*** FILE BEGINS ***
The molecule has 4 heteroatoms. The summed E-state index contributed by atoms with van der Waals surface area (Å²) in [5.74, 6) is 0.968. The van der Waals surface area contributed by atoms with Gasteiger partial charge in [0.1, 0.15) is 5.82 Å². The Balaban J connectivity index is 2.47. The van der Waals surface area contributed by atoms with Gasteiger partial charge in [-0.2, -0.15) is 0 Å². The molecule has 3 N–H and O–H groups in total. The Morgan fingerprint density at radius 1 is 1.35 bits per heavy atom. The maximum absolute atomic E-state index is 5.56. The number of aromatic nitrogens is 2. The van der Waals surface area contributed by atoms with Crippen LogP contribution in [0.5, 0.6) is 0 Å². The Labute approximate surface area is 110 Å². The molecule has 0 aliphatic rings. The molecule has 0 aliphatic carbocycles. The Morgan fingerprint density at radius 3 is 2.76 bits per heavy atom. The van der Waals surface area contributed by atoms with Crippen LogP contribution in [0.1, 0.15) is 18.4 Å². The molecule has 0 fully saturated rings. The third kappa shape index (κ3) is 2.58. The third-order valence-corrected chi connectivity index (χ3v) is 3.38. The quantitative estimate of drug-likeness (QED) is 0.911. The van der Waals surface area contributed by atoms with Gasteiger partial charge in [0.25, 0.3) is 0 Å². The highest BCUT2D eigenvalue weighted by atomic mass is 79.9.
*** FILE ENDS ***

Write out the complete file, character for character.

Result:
The molecule has 4 heteroatoms. The summed E-state index contributed by atoms with van der Waals surface area (Å²) in [5.74, 6) is 0.968. The van der Waals surface area contributed by atoms with Gasteiger partial charge in [0.1, 0.15) is 5.82 Å². The Balaban J connectivity index is 2.47. The van der Waals surface area contributed by atoms with Gasteiger partial charge in [-0.2, -0.15) is 0 Å². The molecule has 3 N–H and O–H groups in total. The Morgan fingerprint density at radius 1 is 1.35 bits per heavy atom. The maximum absolute atomic E-state index is 5.56. The number of aromatic nitrogens is 2. The van der Waals surface area contributed by atoms with Crippen LogP contribution in [0.5, 0.6) is 0 Å². The Labute approximate surface area is 110 Å². The molecule has 0 aliphatic rings. The molecule has 0 aliphatic carbocycles. The Morgan fingerprint density at radius 3 is 2.76 bits per heavy atom. The van der Waals surface area contributed by atoms with Crippen LogP contribution in [0.1, 0.15) is 18.4 Å². The molecule has 0 fully saturated rings. The third kappa shape index (κ3) is 2.58. The third-order valence-corrected chi connectivity index (χ3v) is 3.38. The quantitative estimate of drug-likeness (QED) is 0.911. The van der Waals surface area contributed by atoms with Gasteiger partial charge in [0.25, 0.3) is 0 Å². The highest BCUT2D eigenvalue weighted by atomic mass is 79.9.